Pacific Island Ecosystems at Risk (PIER)

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Acacia cyclops
A. Cunn. ex G. Don, Fabaceae
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Present on Pacific Islands?  no

Primarily a threat at high elevations?  no

Risk assessment results:  High risk; score: 15 (Hawaii-Pacific Weed Risk Assessment for Acacia cyclops)

Other Latin names:  Acacia cyclopsis G. Don; Acacia eglandulosa DC.; Acacia mirbelii Dehnh.

Common name(s): [more details]

English: coastal wattle, cyclops acacia, one-eyed wattle, red eye, red-eye, red-eyed wattle, redwreath acacia, rookirans, rookirans acacia, western coastal wattle

Habit:  shrub/tree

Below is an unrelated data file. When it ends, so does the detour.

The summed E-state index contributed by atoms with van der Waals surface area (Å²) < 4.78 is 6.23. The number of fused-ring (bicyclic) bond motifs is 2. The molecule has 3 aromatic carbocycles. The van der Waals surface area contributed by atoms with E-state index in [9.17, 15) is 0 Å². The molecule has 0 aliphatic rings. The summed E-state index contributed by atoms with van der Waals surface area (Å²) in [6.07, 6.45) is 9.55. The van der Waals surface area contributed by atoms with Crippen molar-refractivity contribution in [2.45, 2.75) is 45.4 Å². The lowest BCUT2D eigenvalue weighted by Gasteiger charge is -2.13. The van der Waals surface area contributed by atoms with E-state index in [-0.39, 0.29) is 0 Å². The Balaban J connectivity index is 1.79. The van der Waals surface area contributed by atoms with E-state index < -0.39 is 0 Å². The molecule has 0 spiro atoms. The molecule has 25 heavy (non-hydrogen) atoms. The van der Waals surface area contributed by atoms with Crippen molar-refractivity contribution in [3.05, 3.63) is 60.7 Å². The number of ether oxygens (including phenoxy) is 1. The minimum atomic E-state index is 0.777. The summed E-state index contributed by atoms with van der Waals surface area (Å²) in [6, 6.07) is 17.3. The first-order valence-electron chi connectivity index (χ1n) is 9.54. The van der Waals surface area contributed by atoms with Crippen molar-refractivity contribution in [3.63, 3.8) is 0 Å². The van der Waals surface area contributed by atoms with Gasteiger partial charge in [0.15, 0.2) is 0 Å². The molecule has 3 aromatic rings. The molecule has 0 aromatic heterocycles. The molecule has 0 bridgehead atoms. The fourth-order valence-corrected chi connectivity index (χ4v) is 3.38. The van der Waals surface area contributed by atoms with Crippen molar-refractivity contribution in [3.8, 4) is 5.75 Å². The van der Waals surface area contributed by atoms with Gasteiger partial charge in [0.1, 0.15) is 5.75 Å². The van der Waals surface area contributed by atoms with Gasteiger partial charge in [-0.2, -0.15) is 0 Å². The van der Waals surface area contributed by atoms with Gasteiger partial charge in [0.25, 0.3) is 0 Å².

Description:  "A. cyclops is a dense, evergreen, bushy shrub, often multi-stemmed. It can also grow as a small tree to 3-8 m tall, with a trunk of 20 cm in diameter and a rounded crown (NAS, 1980; Little, 1983). In windy coastal sites, it forms hedges less than 0.5 m high. A. cyclops has light-green foliage and simple flattened phyllodes (modified leafstalks), narrowly oblong, varnished when young, and growing in a downward vertical position. Phyllodes are 4-9 cm long and 0.5-1.3 cm broad, nearly straight; blunt with a short, hard point curved to one side, tapering to a long-pointed base; stiff and leathery, glabrous, with 3-7 main veins arising from the base, and 1 small gland on the upper edge at the base. Twigs are slender, angled and glabrous (NAS, 1980; Little, 1983). Flowers are lemon yellow, in clusters of two to three. Pods are narrowly oblong, 4-12 cm long and 0.8-1.2 cm broad, flattened, curved or twisted, greyish brown to dark brown and leathery. The pods are not shed but remain on the tree, exposing their seeds to predators and dispersers (NAS, 1980). Seeds are elliptical, flattened, 5 mm long, dark brown and encircled by a thick, red, thread-like oily stalk or funicle (Little, 1983)." (CABI datasheet for Acacia cyclops)